Navigating Your Way to Success
Find your way through the labyrinth of change to a happier life.
Posted March 18, 2013
Do you remember the wooden labyrinth game from childhood? Or maybe you even still have one. It’s that game in which you move a metal ball around a maze without letting it fall into any of the holes. Knowing the path to the finish is clearly not enough – there are those darned holes that you need to get around! Attaining your goals is a lot like that game. You might know some good advice about how to open your own business, lose weight, or develop a loving relationship; but, ultimately, success is in how you negotiate obstacles and pitfalls.
Success – in both the game and in your endeavors to meet your goals – is dependent upon knowing the “field” (the best route to your personal finish line) and knowing how to move through it. The path is something you get to know by thinking critically about your circumstance so that you can learn to manage problems and move toward your goal. For instance, losing weight will likely include some change in diet and regular exercise. Finding the love of your life might include efforts at self-improvement and/or finding out where you can meet potential partners. You can learn more about these kinds of solutions by googling the topic, finding related self-help materials, or talking with friends.
The next step of actually following through with your plans is much trickier – like trying to successfully roll that ball through the maze. The best way to do this is by developing compassionate self-awareness – a combination of self-awareness and self-compassion.
In the section below, I address how you can increase self-awareness. Consider each suggestion, working on one at a time. You can do this by either thinking in-depth about the topic, journaling about it, and/or talking with someone you trust.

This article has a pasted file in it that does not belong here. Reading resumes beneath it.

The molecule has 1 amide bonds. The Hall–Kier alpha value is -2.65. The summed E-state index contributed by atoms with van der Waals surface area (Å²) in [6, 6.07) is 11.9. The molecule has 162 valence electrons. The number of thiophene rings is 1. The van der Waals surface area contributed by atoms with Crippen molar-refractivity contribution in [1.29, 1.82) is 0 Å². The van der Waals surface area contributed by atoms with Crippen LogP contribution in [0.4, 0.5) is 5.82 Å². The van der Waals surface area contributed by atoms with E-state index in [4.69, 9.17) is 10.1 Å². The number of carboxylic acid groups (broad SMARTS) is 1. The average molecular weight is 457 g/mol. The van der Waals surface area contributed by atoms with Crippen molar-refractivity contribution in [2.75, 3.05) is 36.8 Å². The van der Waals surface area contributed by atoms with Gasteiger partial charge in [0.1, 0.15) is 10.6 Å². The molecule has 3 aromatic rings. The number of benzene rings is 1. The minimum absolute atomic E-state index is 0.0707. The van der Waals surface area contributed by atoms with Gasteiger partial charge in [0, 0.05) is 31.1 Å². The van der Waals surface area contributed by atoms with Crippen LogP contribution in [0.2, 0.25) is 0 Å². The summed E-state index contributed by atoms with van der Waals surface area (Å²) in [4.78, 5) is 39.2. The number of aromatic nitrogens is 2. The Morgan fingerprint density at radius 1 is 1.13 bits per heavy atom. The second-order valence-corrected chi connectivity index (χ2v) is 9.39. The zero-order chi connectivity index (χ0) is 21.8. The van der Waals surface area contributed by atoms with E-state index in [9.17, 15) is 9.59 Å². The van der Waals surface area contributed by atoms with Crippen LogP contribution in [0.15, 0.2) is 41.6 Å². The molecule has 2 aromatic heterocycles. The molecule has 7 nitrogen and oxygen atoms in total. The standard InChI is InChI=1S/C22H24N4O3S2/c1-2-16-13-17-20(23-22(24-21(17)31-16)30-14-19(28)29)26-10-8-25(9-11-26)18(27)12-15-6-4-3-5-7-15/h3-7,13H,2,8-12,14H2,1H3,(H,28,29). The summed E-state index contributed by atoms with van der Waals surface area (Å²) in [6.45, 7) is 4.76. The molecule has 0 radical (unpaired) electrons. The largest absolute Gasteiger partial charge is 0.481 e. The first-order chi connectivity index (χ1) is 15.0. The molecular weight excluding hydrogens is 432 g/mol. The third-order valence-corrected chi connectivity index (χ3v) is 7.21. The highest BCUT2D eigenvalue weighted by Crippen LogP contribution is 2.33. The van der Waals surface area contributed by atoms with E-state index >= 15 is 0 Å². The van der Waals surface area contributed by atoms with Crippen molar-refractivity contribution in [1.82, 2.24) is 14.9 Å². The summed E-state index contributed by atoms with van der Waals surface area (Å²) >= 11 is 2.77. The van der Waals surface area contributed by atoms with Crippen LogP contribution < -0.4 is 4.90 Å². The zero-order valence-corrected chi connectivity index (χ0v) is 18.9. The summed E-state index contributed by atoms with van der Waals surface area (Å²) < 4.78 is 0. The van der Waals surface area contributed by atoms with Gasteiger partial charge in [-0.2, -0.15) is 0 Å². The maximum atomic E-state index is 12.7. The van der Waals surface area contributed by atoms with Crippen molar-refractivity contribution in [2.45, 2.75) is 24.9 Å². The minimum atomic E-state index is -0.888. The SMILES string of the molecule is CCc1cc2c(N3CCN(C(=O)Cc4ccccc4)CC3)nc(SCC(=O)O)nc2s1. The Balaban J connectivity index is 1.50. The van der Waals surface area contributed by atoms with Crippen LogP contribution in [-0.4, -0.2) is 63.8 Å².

Pay attention to your thoughts. People’s thoughts flow almost continuously throughout the day. So, knowing and understanding yourself requires that you be mindful of them. To do this, make it a point to occasionally make note of your thoughts through the day. You might find it helpful to do this at particular times, such as when you are driving to work or preparing dinner. You might also find it enlightening to attend to your thoughts when you are particularly distressed. Listen to them as you would listen to someone else talking. You might notice particular themes in content or ways of thinking (e.g. being optimistic/pessimistic, rambling/focused). At this point, you don’t need to try to change anything: just observing is a big enough step.
Your thoughts about you, others, and the world are guided by your beliefs. For instance, if you believe that people will take advantage of others whenever they get a chance, your thoughts will be filled with suspicions about how they might be doing this to you. Or, if you believe that you are somehow flawed or inadequate, many of your thoughts will be related to these self-perceptions. As you make the effort to attend to your thoughts, your underlying beliefs might become apparent.